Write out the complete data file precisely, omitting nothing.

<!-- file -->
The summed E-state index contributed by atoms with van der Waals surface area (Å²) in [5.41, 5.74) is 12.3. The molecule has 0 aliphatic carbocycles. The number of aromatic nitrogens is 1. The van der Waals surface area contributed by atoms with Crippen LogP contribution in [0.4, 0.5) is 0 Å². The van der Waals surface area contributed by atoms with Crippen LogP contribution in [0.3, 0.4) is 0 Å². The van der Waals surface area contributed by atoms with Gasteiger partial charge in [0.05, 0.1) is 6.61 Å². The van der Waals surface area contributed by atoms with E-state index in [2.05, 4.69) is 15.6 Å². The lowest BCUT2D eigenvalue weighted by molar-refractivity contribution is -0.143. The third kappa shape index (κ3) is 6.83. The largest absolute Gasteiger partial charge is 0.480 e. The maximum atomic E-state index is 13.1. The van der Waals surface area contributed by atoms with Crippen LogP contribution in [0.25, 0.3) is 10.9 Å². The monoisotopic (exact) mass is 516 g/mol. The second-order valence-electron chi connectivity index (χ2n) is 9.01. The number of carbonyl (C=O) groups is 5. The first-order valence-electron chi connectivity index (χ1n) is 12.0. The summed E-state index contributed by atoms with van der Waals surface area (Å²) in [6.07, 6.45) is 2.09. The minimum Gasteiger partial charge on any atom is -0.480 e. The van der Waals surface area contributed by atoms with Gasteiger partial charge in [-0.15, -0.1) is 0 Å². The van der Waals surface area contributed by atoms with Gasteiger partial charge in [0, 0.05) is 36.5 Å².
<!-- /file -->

The summed E-state index contributed by atoms with van der Waals surface area (Å²) in [5.41, 5.74) is 12.3. The molecule has 0 aliphatic carbocycles. The number of aromatic nitrogens is 1. The van der Waals surface area contributed by atoms with Crippen LogP contribution in [0.4, 0.5) is 0 Å². The van der Waals surface area contributed by atoms with Crippen LogP contribution in [0.3, 0.4) is 0 Å². The van der Waals surface area contributed by atoms with Gasteiger partial charge in [0.05, 0.1) is 6.61 Å². The van der Waals surface area contributed by atoms with E-state index in [2.05, 4.69) is 15.6 Å². The lowest BCUT2D eigenvalue weighted by molar-refractivity contribution is -0.143. The third kappa shape index (κ3) is 6.83. The largest absolute Gasteiger partial charge is 0.480 e. The maximum atomic E-state index is 13.1. The van der Waals surface area contributed by atoms with Crippen LogP contribution in [0.25, 0.3) is 10.9 Å². The monoisotopic (exact) mass is 516 g/mol. The second-order valence-electron chi connectivity index (χ2n) is 9.01. The number of carbonyl (C=O) groups is 5. The first-order valence-electron chi connectivity index (χ1n) is 12.0. The summed E-state index contributed by atoms with van der Waals surface area (Å²) in [6.07, 6.45) is 2.09. The minimum Gasteiger partial charge on any atom is -0.480 e. The van der Waals surface area contributed by atoms with Gasteiger partial charge in [-0.15, -0.1) is 0 Å². The van der Waals surface area contributed by atoms with Gasteiger partial charge in [0, 0.05) is 36.5 Å².